History Main / SubsystemDamage

19th Feb '18 2:17:52 PM FrosthawkSDK
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* In ''[[VideoGame/StarCraftI StarCraft]]'', units are displayed with subsystem damage, but this is purely cosmetic.

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* In ''[[VideoGame/StarCraftI StarCraft]]'', Terran and Protoss units are displayed with subsystem damage, but this is purely cosmetic.cosmetic. Zerg units don't, instead having their cosmetic damage display as infrared vision.
8th Feb '18 6:21:12 PM Lopiny
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** {{Zombies}} explicitly used a HitPoint system, to prevent them from being NighInvulnerable. This was a placeholder until Toady One implemented a system for attacks to gradually "pulp" flesh into tissue that even a zombie can't use. The same also applied to non-organic parts, which similarly collapse into unusable scraps.
*** Pulping has been implemented, making blunt weapons essential for defending a fort where attacks by the undead are expected. The goal is to mangle a body part so bad it can't be reanimated, and not separate the parts for individual reanimation (It's frightening when you cut off a zombie's arm and then you continue the fight a bit, only to be attacked from behind by the arm you cut off).

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** {{Zombies}} explicitly used a HitPoint system, to prevent them from being NighInvulnerable. This was a placeholder until Toady One implemented a system for attacks to gradually "pulp" flesh into tissue that even a zombie can't use. The same also applied to non-organic parts, which similarly collapse into unusable scraps.\n
*** Pulping has been implemented, making blunt weapons essential for defending a fort where attacks by the undead are expected. The goal is to mangle a body part so bad it can't be reanimated, and not separate the parts for individual reanimation (It's frightening when you cut off a zombie's arm and then you continue the fight a bit, only to be attacked from behind by the arm you cut off). Of course, the same applies to non-organic materials and parts made from them; pounding on a Bronze Colossus' head will eventually make it collapse into scrap, ending its rampage.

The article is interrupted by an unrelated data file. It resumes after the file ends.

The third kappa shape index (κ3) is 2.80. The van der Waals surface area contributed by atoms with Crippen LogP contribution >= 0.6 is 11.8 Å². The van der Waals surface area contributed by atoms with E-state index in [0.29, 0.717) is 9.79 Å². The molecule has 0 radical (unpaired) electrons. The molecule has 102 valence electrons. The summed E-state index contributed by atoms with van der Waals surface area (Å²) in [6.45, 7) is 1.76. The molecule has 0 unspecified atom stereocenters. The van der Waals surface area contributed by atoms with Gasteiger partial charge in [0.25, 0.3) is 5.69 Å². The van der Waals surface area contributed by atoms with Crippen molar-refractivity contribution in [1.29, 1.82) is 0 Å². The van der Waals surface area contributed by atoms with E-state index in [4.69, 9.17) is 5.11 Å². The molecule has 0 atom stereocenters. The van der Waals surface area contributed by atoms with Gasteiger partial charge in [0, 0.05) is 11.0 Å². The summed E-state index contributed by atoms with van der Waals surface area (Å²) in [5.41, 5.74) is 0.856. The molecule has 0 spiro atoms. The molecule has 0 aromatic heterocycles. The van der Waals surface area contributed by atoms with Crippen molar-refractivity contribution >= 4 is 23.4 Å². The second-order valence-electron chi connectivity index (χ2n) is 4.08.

8th Feb '18 6:19:33 PM Lopiny
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** This means that a creature is almost NighInvulnerable if it doesn't bleed and has no brain to destroy, with the only possible way to kill such creatures being [[DecapitationRequired decapitation]], [[HalfTheManHeUsedToBe bodily bisection]], or drowning (assuming it's 'alive'; undead are another matter). Unless it's made of a very fragile material, like [[ElementalEmbodiment fire]], in which case it becomes a OneHitPointWonder.
** {{Zombies}} explicitly use a HitPoint system, to prevent them from being NighInvulnerable. This is supposed to just be a placeholder until Toady One implements a system for attacks to gradually "pulp" flesh into tissue that even a zombie can't use.

to:

** This means that a creature is almost NighInvulnerable if it doesn't bleed and has no brain to destroy, with the only possible way to kill such creatures being [[DecapitationRequired decapitation]], [[HalfTheManHeUsedToBe bodily bisection]], or drowning (assuming it's 'alive'; undead are another matter).matter) or simply [[DeathOfAThousandCuts pummeling it over several hours/days/weeks until a vital part collapses into a pulp]]. Unless it's made of a very fragile material, like [[ElementalEmbodiment fire]], in which case it becomes a OneHitPointWonder.